Jakarta. Respected Indonesian film director Joko Anwar criticized the country's Film Censorship Board (LSF) on Tuesday for its "narrow-minded" decision to ban Darren Aronofsky's upcoming movie "Noah" on the grounds that it showed a depiction of an Islamic prophet.
"If there is a fear that the film will cause unrest and protest from some groups then the government should create a situation conducive to people growing up instead of always limiting them to a narrow-minded condition," the award-winning director "Pintu Terlarang" ("Forbidden Door") and "Kala" told the Jakarta Globe.
The film-censorship board banned the showing of "Noah," on Monday, making Indonesia the latest Muslim-majority nation to censor the film on the grounds that it showed an image of Noah — a Koranic prophet. The movie has already been banned in Bahrain, Qatar and the United Arab Emirates.
The censorship board defended its decision on Monday, explaining that the film was against religious teachings and values. The body reached the conclusion on its own and in no way was influenced by decisions made by some countries in the Middle East, Zainut Tauhid Sa’adi, a member of the board, told the Indonesian news portal Detik.com.
"We have our own authority," Zainut said. "We adjust it in accordance with society's values which uphold religious and unity values. We won't just follow in the footsteps of another country."
The chairman of the censorship board said the story presented in "Noah" ran counter to the relevant verses in the Koran.
"There are many considerations,” Mukhlis Paeni told the Indonesian news portal Merdeka.com on Monday. “The first thing is the content of Noah is against our beliefs or not according to the story in the holy book."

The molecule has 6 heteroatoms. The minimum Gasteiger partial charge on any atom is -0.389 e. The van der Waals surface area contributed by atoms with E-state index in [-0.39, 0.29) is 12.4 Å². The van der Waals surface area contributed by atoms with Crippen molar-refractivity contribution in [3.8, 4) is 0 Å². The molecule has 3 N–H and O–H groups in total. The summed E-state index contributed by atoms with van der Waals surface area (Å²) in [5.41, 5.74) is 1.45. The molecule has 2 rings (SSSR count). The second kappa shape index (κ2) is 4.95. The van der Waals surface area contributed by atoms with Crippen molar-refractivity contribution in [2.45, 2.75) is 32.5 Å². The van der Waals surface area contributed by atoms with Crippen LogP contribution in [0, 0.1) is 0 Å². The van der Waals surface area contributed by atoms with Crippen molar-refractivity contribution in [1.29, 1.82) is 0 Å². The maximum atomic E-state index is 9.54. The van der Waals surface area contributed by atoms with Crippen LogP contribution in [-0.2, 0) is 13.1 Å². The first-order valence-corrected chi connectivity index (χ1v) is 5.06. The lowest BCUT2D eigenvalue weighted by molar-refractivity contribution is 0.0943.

Joko dismissed the complaints, explaining that banning a movie like "Noah" would have little actual impact on Indonesian moviegoers' ability to watch the film.
“We don’t need to get worried about a movie which they claim might corrupt religious teachings,” Joko said. “Nowadays, with the easy access to YouTube, banning a movie is a waste of effort. Secondly, if we are talking about film, we should see it as a work of art. Art is an interpretation of the filmmaker, so it should not be banned.”
The Indonesian censorship board isn't the first group to take offense with Aronofsky's depiction of the story of Noah. The film, which the director described as "the least biblical biblical film ever made," in an interview with London's The Daily Telegraph newspaper, has attracted the ire of Christians in the US and the UK over Russell Crowe's turn as the Old Testament figure.
The film was scheduled for release in Indonesia on Friday but has been pulled from theater schedules.
The decision, in all likelihood, will do little to prevent the movie from being viewed in the Muslim-majority nation. Indonesian authorities are notoriously weak on the enforcement of copyright law and down-market malls throughout the capital are well stocked with bootleg DVDs of Western films, including titles such as Lars Von Trier's "Antichrist" and Steve McQueen's "Shame" that would probably raise eyebrows at the censorship board.